Sources note that while network segmentation — separating networks used to process payment card information from guest WiFi and corporate networks — is good practice, it is insufficient protection against compromise. Attackers now know how to overcome this separation of networks and “jump” from one network to another by taking advantage of misconfigurations or weak controls. Limiting the number of interconnections between different types of networks is therefore very important, as is utilizing technology from vendors like Digital Shadows to detect when unauthorized access from one network to another occurs. Similarly, sources suggest migrating to next-generation firewalls that pair traditional firewall technology with intrusion detection and prevention systems (IDPS) designed to monitor network or system activities.

Hotel operators might also consider opting for fiber-based passive optical LAN rather than a copper-based LAN infrastructure. According to the Association for Passive Optical LAN (APOLAN), copper LANs can span a distance of only 300 feet, so network access points for copper LANs can be placed no more than 300 feet apart. Passive optical LANs can span much greater distances (up to 12.5 miles), reducing the number of vulnerable access points to which hackers have access. Additionally, the optical network terminal component of passive optical network infrastructures store do not store configuration or user information and require no physical management access. This adds another layer of security not possible with copper networks.

CMIT Solutions and Netsurion see a combination of security information and event management (SIEM) and endpoint detection and response (EDR) technology as weapons for fighting the security battle at network endpoints. The SIEM component provides a single location for storing and analyzing data coming from multiple log sources, while the EDR determines whether malware has been installed on endpoint devices and finds ways to respond to this type of threat. Netsurion has rolled out next-EventTracker EDR, a next-generation solution that integrates SIEM with EDR and is delivered in a managed-services model.

Patrick Dunphy, CIO, Hospitality Technology Next Generation (HTNG) points to the increased importance of using unified threat management and threat intelligence solutions given the breadth of the cyber-attack landscape. The latter solutions, sources say, should track geographical indicators and block fraudsters who are pretending to be from somewhere they are not, using an identity-centric approach that involves monitoring customer behavior at every touchpoint of travelers’ buying journey. For example, the browsing, account creation and point redemption stages of loyalty program usage should all be scrutinized to determine the legitimacy of each traveler and catch fraudulent activity before it makes an impact.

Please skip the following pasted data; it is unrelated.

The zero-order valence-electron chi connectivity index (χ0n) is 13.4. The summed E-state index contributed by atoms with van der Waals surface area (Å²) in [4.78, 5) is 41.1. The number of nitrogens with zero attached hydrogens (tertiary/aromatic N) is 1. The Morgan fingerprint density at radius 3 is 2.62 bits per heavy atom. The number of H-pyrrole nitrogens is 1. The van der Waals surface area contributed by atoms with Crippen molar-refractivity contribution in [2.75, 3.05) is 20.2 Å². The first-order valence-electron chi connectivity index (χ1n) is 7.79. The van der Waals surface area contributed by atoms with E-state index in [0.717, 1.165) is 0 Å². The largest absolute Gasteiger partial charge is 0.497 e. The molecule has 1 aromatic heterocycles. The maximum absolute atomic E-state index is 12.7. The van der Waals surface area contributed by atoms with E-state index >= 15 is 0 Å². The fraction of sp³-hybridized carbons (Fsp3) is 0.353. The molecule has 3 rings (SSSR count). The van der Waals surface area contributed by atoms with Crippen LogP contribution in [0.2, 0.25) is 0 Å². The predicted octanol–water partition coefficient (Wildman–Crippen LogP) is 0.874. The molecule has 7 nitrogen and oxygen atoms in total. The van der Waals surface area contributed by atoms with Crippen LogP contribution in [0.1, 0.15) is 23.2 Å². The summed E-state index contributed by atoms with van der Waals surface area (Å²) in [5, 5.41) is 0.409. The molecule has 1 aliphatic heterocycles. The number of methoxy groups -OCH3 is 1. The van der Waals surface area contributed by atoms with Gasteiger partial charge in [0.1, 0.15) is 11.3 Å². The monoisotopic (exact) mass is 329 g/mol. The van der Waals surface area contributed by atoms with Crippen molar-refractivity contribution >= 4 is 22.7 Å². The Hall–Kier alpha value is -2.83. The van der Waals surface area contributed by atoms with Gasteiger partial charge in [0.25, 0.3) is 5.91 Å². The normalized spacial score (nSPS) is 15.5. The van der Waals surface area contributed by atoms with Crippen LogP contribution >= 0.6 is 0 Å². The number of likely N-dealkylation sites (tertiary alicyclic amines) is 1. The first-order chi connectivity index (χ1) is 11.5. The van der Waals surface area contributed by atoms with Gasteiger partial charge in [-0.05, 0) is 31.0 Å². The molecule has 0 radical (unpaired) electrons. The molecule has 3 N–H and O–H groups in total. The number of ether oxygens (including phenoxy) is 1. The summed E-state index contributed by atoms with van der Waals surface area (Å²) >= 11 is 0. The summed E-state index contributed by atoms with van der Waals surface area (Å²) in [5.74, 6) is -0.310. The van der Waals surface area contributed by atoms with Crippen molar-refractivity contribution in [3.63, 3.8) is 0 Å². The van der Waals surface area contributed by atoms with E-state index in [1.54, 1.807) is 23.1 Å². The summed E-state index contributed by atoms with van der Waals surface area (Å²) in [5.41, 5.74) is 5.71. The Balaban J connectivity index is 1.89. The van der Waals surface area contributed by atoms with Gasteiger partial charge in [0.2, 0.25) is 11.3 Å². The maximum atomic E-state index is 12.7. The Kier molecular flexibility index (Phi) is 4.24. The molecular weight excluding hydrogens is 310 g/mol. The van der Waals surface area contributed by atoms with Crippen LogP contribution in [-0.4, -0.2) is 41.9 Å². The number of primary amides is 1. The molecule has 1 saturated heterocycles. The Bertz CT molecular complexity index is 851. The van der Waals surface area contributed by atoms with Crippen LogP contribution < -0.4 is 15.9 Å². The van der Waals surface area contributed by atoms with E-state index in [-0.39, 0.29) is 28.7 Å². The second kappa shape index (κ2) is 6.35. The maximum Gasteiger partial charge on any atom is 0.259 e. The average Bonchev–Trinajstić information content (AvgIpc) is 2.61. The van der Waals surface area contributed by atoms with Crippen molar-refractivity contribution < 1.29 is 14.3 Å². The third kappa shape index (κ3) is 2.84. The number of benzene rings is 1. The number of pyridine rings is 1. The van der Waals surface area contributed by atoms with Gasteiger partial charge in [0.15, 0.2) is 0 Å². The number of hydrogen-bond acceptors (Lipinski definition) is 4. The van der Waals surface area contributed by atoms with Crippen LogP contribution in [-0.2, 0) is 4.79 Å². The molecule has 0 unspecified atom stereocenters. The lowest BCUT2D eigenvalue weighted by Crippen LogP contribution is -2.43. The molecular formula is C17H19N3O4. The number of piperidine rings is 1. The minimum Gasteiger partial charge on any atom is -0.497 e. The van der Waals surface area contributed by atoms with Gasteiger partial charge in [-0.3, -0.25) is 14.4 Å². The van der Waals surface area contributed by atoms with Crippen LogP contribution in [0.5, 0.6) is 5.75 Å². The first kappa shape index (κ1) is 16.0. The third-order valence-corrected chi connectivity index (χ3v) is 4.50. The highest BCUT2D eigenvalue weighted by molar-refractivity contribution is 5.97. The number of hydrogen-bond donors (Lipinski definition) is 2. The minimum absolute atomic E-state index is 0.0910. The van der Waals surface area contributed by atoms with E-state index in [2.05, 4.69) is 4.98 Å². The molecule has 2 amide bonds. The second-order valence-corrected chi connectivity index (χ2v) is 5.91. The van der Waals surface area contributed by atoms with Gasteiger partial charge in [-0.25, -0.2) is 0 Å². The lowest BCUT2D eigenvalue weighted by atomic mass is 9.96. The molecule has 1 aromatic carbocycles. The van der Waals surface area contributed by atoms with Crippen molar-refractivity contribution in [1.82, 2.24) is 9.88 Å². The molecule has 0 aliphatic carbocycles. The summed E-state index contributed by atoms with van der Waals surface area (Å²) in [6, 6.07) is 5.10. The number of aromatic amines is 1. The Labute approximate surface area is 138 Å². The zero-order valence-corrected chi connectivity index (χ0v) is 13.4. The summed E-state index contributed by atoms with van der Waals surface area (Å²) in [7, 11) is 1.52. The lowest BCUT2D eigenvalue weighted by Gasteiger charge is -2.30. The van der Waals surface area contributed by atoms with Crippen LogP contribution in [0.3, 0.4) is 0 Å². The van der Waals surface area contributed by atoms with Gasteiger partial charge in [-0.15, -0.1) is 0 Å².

Priceline has implemented Forter’s proprietary end-to-end technology in a move to detect and eliminate fraudulent  purchases at the account level as well as at the point of sale. The solution taps into an extensive network of resources and utilizes AI to ferret out suspicious activity and determine if a transaction is legitimate prior to settlement.

“This is critical, since both honest travelers and fraudsters regularly book travel at the last minute,” states Eric Lorenz, Priceline’s vice president of finance operations.

In fact, SiteLock and other sources point out that the ever-higher volume of third-party reservations coming in and out of hotels’ internal systems warrants more than proper authentication and authorization. Replacing insecure messaging protocols like SOAP with more secure options such as JavaScript Object Notation (JSON)
or representational state transfer (REST) is equally critical because third-party reservations require APIs, in turn increasing the number of external connections. The use of sniffers to detect insecure API connections helps safeguard data and
systems as well.

While deploying the right network security technology tools is important, hotels must also create what some sources call a “human firewall” by properly training employees about what they can do to thwart threats and what to watch for (e.g., emails that contain suspicious links, suspicious guest behavior, etc.). 

Vendors like Cybint Cyber Solutions and VENZA offer cybersecurity education to hotel operators and  employees. Prism Hotels & Resorts recently implemented VENZA’s Everest  data security package, which in addition to PCI DSS SAQ preparation, internal/external network scanning, and data breach coverage includes the services of a personal program coach and webinars. A wide variety of brands, among them Hyatt Regency and Hilton Hotels & Resorts, among others, made it necessary to provide consistent security training to a diverse employee base, according to Prism Resorts & Hotels CFO John Bailey.

“Hotel employees really need to understand the extent of these threats, and that they play a role in handling them,” Dunphy observes.